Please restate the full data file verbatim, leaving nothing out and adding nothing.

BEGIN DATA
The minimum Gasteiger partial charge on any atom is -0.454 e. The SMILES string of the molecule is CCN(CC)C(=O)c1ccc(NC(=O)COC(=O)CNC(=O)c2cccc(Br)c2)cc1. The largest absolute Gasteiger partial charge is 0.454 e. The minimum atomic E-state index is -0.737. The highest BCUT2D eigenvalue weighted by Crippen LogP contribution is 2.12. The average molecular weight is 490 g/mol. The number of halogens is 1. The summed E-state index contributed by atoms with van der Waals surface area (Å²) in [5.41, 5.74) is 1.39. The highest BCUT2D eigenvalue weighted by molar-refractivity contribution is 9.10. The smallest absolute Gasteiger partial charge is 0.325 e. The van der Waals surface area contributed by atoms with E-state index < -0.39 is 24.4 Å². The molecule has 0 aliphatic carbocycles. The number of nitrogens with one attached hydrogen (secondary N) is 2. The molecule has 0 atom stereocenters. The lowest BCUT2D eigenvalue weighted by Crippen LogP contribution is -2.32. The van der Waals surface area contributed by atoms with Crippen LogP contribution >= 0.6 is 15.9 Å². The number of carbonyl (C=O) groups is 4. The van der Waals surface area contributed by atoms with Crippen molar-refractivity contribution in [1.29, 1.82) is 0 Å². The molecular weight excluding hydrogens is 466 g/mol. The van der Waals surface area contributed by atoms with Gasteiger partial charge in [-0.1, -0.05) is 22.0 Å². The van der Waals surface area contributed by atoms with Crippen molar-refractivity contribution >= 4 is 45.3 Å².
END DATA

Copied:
The minimum Gasteiger partial charge on any atom is -0.454 e. The SMILES string of the molecule is CCN(CC)C(=O)c1ccc(NC(=O)COC(=O)CNC(=O)c2cccc(Br)c2)cc1. The largest absolute Gasteiger partial charge is 0.454 e. The minimum atomic E-state index is -0.737. The highest BCUT2D eigenvalue weighted by Crippen LogP contribution is 2.12. The average molecular weight is 490 g/mol. The number of halogens is 1. The summed E-state index contributed by atoms with van der Waals surface area (Å²) in [5.41, 5.74) is 1.39. The highest BCUT2D eigenvalue weighted by molar-refractivity contribution is 9.10. The smallest absolute Gasteiger partial charge is 0.325 e. The van der Waals surface area contributed by atoms with E-state index < -0.39 is 24.4 Å². The molecule has 0 aliphatic carbocycles. The number of nitrogens with one attached hydrogen (secondary N) is 2. The molecule has 0 atom stereocenters. The lowest BCUT2D eigenvalue weighted by Crippen LogP contribution is -2.32. The van der Waals surface area contributed by atoms with Crippen LogP contribution >= 0.6 is 15.9 Å². The number of carbonyl (C=O) groups is 4. The van der Waals surface area contributed by atoms with Crippen molar-refractivity contribution in [1.29, 1.82) is 0 Å². The molecular weight excluding hydrogens is 466 g/mol. The van der Waals surface area contributed by atoms with Gasteiger partial charge in [-0.1, -0.05) is 22.0 Å². The van der Waals surface area contributed by atoms with Crippen molar-refractivity contribution >= 4 is 45.3 Å².